Threat Management, Threat Management, Threat Intelligence

DHS, FBI name Russia in DragonFly 2.0 attacks on critical infrastructure

The Department of Homeland Security (DHS) and the Federal Bureau of Investigation (FBI) took the unusual step Thursday of issuing an alert fingering the Russian government for targeting U.S. critical infrastructure with cyberattacks.

"The fact that the DHS and the FBI have attributed attempts to attack and compromise critical U.S. infrastructure to Russia is unprecedented and extraordinary,” said Amit Yoran, CEO at Tenable. “From my time as the founding director of the United States Computer Emergency Readiness Team (US-CERT) in the Department of Homeland Security, I have never seen anything like this. It's a wake-up call for the industry and a reminder that we are still not doing the basics well and that our defense needs to constantly evolve and adapt."

The alert details the Russian government's actions in the DragonFly 2.0 campaign revealed last summer, in which hackers infiltrated energy facilities in North America and Europe and escalated its operations, possibly signaling a shift from intelligence gathering to industrial sabotage.

DHS and the FBI unveiled a "multi-stage intrusion campaign by Russian government cyber actors who targeted small commercial facilities' networks where they staged malware, conducted spear phishing, and gained remote access into energy sector networks.” Once they obtained access, “the Russian government cyber actors conducted network reconnaissance, moved laterally, and collected information pertaining to Industrial Control Systems (ICS)," the alert said.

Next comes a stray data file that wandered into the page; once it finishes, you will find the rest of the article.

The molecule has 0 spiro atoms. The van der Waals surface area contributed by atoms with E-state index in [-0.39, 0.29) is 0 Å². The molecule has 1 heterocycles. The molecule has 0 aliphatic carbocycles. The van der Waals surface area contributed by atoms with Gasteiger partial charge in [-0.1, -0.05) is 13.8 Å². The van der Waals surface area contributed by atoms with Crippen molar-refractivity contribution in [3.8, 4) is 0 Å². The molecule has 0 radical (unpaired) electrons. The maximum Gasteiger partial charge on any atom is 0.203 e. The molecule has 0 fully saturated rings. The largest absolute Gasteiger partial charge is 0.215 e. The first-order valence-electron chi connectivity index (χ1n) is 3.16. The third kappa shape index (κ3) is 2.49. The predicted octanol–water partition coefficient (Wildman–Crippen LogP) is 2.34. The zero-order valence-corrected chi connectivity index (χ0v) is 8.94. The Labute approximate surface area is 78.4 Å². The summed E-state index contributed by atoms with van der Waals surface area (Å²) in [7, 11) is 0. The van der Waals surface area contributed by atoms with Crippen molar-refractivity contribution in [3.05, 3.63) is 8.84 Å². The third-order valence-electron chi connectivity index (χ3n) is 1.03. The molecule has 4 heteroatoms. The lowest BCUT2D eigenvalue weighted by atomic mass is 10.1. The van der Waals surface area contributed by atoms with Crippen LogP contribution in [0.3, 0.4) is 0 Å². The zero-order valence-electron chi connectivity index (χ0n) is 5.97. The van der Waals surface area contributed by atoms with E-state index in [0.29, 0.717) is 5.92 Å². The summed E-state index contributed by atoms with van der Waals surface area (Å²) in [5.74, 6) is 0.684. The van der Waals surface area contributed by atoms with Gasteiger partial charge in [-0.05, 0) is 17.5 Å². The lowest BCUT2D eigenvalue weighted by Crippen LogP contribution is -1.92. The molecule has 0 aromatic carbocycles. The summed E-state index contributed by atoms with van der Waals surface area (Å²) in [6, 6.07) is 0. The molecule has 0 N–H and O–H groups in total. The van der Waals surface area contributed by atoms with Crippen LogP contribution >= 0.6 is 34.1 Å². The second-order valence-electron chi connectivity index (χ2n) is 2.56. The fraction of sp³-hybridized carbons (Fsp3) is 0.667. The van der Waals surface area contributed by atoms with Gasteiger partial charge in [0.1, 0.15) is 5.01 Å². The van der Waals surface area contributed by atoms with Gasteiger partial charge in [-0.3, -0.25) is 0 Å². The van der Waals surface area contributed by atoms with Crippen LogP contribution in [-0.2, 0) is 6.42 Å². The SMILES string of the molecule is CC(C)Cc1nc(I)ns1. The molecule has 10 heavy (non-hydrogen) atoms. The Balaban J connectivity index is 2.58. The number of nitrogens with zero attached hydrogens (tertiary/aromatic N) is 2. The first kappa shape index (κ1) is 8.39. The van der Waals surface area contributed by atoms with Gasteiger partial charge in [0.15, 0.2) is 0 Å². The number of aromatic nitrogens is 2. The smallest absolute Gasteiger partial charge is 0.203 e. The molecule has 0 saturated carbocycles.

"This type of attack isn't anything new, and the real story here is that the U.S. is choosing to acknowledge it (and in extreme detail),” said Bill Lummis, technical program manager at HackerOne. “It shows that while SCADA security can't be neglected, the biggest risk to industrial infrastructure is through the conventional networks attached to them.”

Lummis called the indicators of compromise, or IOCs, provided in the US-CERT alert “an excellent starting point to determine if you were targeted by these same payloads,” but cautioned that “in the long term it's important to remember that just because the target is infrastructure, it doesn't mean that we have to forget everything we've learned about how to secure our assets,” including account audits, active detection and continuous security testing.

Naming Russia as culpable in the critical infrastructure attacks, coupled with sanctions imposed early Thursday on five Russian organizations and 19 individuals for interfering in the U.S. election and the NotPetya attack, mark a departure from the Trump administration's reluctance to call out the Russian government over its malicious cyberactivities.   

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